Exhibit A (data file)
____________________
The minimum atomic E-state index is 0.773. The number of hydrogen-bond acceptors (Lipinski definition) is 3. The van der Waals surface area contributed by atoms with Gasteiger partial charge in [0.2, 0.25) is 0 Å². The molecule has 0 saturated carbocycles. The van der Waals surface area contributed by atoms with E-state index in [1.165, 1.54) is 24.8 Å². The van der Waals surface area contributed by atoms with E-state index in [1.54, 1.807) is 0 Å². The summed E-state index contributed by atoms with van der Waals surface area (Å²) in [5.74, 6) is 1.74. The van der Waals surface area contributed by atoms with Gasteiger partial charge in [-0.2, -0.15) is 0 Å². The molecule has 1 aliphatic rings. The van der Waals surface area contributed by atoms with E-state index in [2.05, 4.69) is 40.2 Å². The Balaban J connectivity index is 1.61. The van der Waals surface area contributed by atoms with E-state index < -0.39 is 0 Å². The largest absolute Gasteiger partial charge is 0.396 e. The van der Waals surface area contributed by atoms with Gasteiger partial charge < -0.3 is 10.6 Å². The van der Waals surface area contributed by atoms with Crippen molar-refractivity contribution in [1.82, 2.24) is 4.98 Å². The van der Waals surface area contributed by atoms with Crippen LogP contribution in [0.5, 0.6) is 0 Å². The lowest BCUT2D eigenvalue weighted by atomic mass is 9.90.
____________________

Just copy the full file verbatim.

The minimum atomic E-state index is 0.773. The number of hydrogen-bond acceptors (Lipinski definition) is 3. The van der Waals surface area contributed by atoms with Gasteiger partial charge in [0.2, 0.25) is 0 Å². The molecule has 0 saturated carbocycles. The van der Waals surface area contributed by atoms with E-state index in [1.165, 1.54) is 24.8 Å². The van der Waals surface area contributed by atoms with E-state index in [1.54, 1.807) is 0 Å². The summed E-state index contributed by atoms with van der Waals surface area (Å²) in [5.74, 6) is 1.74. The van der Waals surface area contributed by atoms with Gasteiger partial charge in [-0.2, -0.15) is 0 Å². The molecule has 1 aliphatic rings. The van der Waals surface area contributed by atoms with E-state index in [2.05, 4.69) is 40.2 Å². The Balaban J connectivity index is 1.61. The van der Waals surface area contributed by atoms with E-state index < -0.39 is 0 Å². The largest absolute Gasteiger partial charge is 0.396 e. The van der Waals surface area contributed by atoms with Gasteiger partial charge < -0.3 is 10.6 Å². The van der Waals surface area contributed by atoms with Crippen molar-refractivity contribution in [1.82, 2.24) is 4.98 Å². The van der Waals surface area contributed by atoms with Crippen LogP contribution in [0.5, 0.6) is 0 Å². The lowest BCUT2D eigenvalue weighted by atomic mass is 9.90.